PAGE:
Are you prepared in the event of a house fire? Chances are, you have at least one fire extinguisher and you probably have never used it. If you do not have a fire extinguisher, get one! And if you already have one and are unsure how to use it, this article is for you.
Take a close look at your fire extinguisher(s). In general, the lifespan of the average fire extinguisher is between 5 and 15 years. However, most people lose track of when they originally buy their fire extinguisher and in most cases, they are left in the home when it is sold. In order to be completely sure that your fire extinguisher will function, it is imperative that you take a few minutes each month to check the pressure gauge. If you see that the needle is in the green space, it will function. If the needle is in any other position, you should immediately replace it or have it serviced.
Attempting to use an inoperable fire extinguisher in the midst of a fire is a scenario that you can easily avoid. If you own an older fire extinguisher without a gauge, have its pressure gauge checked by a professional on a regular basis. Also, be sure to have your fire extinguisher serviced once each year, regardless of whether it is a new or old model. You can find groups that service and refill fire extinguishers with a simple Google search.
When examining your fire extinguisher, look for signs of wear and tear or possible malfunction. If the nozzle or hose is ripped, cracked or impeded with any sort of debris, have it serviced or replaced right away. Take a look at the handle as well to see if it is broken or wobbly and check the locking pin. If it is unsealed or missing, have the fire extinguisher serviced or replaced. Finally, verify that the hang tag or inspection sticker is attached to the fire extinguisher. It should include a record of maintenance and checkups. If the fire extinguisher has been used in the past, do not keep it in the house. Replace it with a new fire extinguisher as soon as possible.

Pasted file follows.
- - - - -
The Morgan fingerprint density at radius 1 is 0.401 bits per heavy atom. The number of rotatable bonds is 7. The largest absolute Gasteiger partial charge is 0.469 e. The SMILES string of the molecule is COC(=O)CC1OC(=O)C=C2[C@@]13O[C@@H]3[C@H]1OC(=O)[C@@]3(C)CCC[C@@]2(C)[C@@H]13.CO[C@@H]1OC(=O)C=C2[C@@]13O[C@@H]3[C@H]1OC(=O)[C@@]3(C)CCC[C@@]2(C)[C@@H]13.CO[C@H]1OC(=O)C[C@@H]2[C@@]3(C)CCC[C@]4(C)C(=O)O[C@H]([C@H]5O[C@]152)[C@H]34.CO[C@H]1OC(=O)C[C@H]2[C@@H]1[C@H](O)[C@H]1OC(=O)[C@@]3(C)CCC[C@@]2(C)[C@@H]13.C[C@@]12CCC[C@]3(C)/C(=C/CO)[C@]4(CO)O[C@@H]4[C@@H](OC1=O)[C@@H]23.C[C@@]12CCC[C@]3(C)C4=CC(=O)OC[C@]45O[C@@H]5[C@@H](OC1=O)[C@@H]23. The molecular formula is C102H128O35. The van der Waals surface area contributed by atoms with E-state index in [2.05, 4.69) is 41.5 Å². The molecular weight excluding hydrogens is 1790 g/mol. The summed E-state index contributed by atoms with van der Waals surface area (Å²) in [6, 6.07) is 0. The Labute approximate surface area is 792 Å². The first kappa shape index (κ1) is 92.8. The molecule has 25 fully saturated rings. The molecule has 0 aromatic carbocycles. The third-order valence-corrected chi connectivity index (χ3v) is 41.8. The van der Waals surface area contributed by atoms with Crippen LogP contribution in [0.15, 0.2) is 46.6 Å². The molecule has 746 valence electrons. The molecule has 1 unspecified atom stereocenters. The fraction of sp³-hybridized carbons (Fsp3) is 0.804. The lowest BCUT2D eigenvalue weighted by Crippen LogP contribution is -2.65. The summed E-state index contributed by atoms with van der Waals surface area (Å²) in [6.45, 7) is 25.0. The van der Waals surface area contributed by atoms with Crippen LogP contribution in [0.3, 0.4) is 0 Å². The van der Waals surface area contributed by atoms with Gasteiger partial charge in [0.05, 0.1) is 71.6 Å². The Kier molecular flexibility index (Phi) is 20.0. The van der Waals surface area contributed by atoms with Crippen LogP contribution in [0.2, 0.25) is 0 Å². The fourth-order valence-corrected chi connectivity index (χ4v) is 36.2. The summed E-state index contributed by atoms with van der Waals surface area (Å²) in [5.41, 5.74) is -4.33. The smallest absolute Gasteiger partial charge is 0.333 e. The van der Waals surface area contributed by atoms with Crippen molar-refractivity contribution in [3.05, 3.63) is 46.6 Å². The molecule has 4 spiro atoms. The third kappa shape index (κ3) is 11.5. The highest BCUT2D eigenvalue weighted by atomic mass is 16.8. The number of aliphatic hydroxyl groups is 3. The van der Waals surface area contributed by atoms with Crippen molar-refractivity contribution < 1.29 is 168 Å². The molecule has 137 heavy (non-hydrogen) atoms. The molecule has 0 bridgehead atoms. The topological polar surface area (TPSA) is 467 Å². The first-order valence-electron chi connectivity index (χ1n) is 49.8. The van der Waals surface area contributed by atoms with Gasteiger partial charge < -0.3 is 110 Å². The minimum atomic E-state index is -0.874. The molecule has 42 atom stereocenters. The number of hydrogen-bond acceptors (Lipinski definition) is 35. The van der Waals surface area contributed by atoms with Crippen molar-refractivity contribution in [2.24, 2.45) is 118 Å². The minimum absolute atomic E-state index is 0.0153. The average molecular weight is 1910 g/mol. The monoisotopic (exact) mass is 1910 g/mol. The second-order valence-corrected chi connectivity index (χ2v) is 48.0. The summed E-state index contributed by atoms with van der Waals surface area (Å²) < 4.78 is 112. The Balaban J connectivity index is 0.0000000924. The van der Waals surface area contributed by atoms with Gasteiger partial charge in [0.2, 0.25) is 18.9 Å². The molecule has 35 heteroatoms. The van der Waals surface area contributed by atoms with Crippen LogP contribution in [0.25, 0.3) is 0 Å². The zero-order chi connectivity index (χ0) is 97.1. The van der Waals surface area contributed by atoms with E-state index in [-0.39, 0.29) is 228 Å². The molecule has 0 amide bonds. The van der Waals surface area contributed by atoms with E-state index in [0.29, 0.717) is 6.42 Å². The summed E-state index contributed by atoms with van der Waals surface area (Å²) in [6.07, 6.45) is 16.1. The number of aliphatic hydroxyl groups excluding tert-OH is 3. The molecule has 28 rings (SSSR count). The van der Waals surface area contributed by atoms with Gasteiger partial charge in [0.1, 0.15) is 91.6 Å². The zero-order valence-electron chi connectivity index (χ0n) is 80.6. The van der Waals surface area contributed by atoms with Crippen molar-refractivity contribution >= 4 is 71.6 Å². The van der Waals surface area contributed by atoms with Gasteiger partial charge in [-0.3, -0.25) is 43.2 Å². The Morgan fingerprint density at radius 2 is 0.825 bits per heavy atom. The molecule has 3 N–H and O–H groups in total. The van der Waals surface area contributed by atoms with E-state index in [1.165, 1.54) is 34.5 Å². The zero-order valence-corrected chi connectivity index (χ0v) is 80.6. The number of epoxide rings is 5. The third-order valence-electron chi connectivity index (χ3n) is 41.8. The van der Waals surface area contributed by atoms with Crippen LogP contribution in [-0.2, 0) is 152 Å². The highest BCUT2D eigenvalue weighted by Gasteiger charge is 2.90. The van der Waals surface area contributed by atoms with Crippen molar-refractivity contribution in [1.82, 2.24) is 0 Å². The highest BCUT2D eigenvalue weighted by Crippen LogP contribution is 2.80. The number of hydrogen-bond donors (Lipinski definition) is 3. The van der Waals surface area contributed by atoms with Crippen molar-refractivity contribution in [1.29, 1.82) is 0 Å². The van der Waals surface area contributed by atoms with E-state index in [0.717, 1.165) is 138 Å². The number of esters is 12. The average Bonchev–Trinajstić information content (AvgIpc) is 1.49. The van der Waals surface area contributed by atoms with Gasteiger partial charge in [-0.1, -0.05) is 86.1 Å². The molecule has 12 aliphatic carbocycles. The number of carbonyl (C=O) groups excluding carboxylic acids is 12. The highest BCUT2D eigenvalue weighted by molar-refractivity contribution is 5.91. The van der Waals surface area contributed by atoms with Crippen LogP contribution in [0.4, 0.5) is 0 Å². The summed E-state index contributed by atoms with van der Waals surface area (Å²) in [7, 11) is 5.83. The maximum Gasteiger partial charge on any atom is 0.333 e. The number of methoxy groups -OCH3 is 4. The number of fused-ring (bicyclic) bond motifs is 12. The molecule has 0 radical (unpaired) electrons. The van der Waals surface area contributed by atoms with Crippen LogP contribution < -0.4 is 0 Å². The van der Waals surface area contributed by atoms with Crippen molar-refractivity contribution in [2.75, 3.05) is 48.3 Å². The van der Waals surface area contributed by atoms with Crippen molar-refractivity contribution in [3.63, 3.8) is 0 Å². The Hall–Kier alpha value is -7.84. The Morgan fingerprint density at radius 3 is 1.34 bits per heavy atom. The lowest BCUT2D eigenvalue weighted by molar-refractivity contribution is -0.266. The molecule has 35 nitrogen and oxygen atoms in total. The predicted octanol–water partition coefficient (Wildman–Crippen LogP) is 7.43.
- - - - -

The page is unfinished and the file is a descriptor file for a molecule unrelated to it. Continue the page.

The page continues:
While there are numerous styles of fire extinguishers, they are all operated in the same manner. Be aware that the average fire extinguisher has about 10 seconds worth of extinguishing power. If it has been used in the past, it might not last for the full 10 seconds. Ideally, you will reach out to fire prevention professionals for hands-on training so that you are comfortable using a fire extinguisher in the event of an emergency. Contact your local fire department to take advantage of this service.
Use the “PASS” acronym when operating a fire extinguisher:
P -> PULL. Pull the pin located at the top of the device. Once pulled, the pin releases a locking mechanism that allows you to start spraying.
A -> AIM. Aim at the fire’s base rather than the flames. This is the most efficient way to put out a fire.
S -> SQUEEZE. Squeeze the lever slowly. Doing so releases the extinguisher’s extinguishing agent. When the handle is released the discharge stops.
S -> SIDE TO SIDE. Spray with a sweeping motion, moving the fire extinguisher left and right until the fire is out.
The best way to prepare for a fire is to have monitored smoke detectors. While a traditional, store-bought smoke detector will make loud noises when smoke is detected, BSG’s monitored smoke detectors immediately dispatch police at the first sign of smoke. If you are asleep, smoke inhalation can put you into a deeper sleep, which makes it more difficult for a traditional detector to wake you with it’s siren. If you are away from your home and a fire breaks out, often the best hope we can have is for a neighbor to see the smoke/flames and dial 911. BSG’s monitored smoke detectors work 24/7, whether the alarm system is armed or not.